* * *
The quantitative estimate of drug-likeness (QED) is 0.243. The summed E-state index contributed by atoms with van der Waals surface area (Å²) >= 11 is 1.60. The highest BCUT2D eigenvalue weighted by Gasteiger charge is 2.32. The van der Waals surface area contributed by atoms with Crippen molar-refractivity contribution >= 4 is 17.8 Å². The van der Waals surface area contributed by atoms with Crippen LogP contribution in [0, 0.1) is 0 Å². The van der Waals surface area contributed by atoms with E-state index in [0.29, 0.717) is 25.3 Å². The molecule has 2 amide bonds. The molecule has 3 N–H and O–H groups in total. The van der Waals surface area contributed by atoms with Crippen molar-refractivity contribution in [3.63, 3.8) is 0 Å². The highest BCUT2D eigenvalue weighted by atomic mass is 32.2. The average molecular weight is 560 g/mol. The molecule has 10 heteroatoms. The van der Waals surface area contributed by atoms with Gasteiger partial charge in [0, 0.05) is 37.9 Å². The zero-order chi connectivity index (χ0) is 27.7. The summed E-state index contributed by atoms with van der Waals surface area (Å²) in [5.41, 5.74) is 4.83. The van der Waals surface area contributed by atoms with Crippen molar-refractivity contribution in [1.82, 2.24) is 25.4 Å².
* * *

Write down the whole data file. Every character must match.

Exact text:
The quantitative estimate of drug-likeness (QED) is 0.243. The summed E-state index contributed by atoms with van der Waals surface area (Å²) >= 11 is 1.60. The highest BCUT2D eigenvalue weighted by Gasteiger charge is 2.32. The van der Waals surface area contributed by atoms with Crippen molar-refractivity contribution >= 4 is 17.8 Å². The van der Waals surface area contributed by atoms with Crippen LogP contribution in [0, 0.1) is 0 Å². The van der Waals surface area contributed by atoms with E-state index in [0.29, 0.717) is 25.3 Å². The molecule has 2 amide bonds. The molecule has 3 N–H and O–H groups in total. The van der Waals surface area contributed by atoms with Crippen molar-refractivity contribution in [3.63, 3.8) is 0 Å². The highest BCUT2D eigenvalue weighted by atomic mass is 32.2. The average molecular weight is 560 g/mol. The molecule has 10 heteroatoms. The van der Waals surface area contributed by atoms with Gasteiger partial charge in [0, 0.05) is 37.9 Å². The zero-order chi connectivity index (χ0) is 27.7. The summed E-state index contributed by atoms with van der Waals surface area (Å²) in [5.41, 5.74) is 4.83. The van der Waals surface area contributed by atoms with Crippen molar-refractivity contribution in [1.82, 2.24) is 25.4 Å².